What seems to be at issue in this question is not racial discrimination, in terms of which the question begins, which would seem to imply that what's at issue is negative bias towards people in virtue of their race, which certainly wouldn't be an aesthetic, but a moral issue; the second sentence suggests that what's really at issue in the question is the nature of the basis for distinguishing among people with respect to their race, which is a distinct matter, and which need not--although, admittedly, it tends to--have moral and political implications. Now there is no doubt that individuals from different races often appear different--even if, as recent empirical work has suggested, there is little to no genetic difference between such people, so that they are not essentially different, even though they appear different--and it does not seem implausible to me that one might, whether because of habit, preference or other reasons, find individuals of certain races less attractive than those of other races. The mere fact that one finds individuals of certain races more attractive than those of other races need not itself have political and moral implications, and if in saying that one preferred individuals of certain races to those of other races, one were merely signaling one's aesthetic preference, this need not reflect on one's moral status at all, for the aesthetic preference need not have moral implications. Given current US law regarding freedom of speech, provided that one isn't in a politically sensitive position and thereby not speaking for oneself, but from one's position, it seems to me that there is no bar against the expression of one's preference for individuals of certain races, rather than others, regardless of whether in so doing one is expressing an aesthetic or a moral judgment, and no law could be passed that banned or even limited such expression. (Even if this expression did even incite others to mistreat members of the less aesthetically races, hate speech has been upheld in the US Supreme Court.) To be sure, if in expressing one's preference for individuals of some race(s) as opposed to others, one were making a value claim, in addition to registering an aesthetic preference, then even though, in the appropriate circumstances, even such expression could not be curtailed, such expression would reflect morally on the agent expressing such a preference, but if the preference were indeed merely aesthetic, then it does not seem to me that it would have any such implication whatsoever.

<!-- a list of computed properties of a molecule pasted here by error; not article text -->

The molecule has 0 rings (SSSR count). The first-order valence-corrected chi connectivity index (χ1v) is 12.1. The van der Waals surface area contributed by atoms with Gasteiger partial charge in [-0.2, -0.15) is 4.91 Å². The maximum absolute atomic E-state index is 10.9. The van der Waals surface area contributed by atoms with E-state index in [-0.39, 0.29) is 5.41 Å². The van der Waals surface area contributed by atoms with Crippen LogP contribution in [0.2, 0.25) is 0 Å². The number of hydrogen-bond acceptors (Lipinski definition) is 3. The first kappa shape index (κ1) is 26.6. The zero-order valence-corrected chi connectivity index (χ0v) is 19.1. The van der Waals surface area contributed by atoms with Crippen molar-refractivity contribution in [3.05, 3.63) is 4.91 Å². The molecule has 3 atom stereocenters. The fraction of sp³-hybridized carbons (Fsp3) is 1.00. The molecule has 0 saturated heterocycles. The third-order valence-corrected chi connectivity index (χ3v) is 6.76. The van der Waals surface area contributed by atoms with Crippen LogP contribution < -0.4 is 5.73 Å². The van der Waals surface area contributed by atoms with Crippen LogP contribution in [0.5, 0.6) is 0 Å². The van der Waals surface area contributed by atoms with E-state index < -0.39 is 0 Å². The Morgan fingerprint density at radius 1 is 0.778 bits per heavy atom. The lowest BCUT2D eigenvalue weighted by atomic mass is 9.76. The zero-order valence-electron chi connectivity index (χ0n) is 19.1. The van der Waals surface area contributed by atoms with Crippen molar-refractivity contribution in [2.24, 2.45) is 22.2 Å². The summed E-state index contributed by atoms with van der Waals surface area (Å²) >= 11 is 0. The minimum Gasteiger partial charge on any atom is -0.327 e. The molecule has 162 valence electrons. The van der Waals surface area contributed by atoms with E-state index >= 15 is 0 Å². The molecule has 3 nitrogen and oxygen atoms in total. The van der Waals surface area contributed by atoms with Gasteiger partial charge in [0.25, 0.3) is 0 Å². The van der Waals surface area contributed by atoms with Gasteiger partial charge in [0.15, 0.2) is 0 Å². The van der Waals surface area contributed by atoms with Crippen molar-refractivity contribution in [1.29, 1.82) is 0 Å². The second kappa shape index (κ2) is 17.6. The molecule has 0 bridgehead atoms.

I studied Sinology for a year, and met a great deal of Chinese people. Whenever

I studied Sinology for a year, and met a great deal of Chinese people. Whenever the topic came up, most of them - particularly the women - insisted that they would only ever date Chinese men, and were particularly vocal about not dating blacks or Japanese men. On the other hand, I met a Korean woman who had moved to Germany (where I lived at the time), and who said she had come looking for a husband, because she believed "Korean men are no good". Interracial relationships are becoming more and more common, and with them come stereotypes: there is one stereotype that would have us believe that all women love black men, and another that all men love East Asian women. For many people (though not as many as the stereotypes would have us believe), these racial preferences in dating and sexual attraction are real, not just media tropes. There really are women who only date black men, and men who only date East Asian woman (as well as the reverse, and all other possible combinations). The relationship of...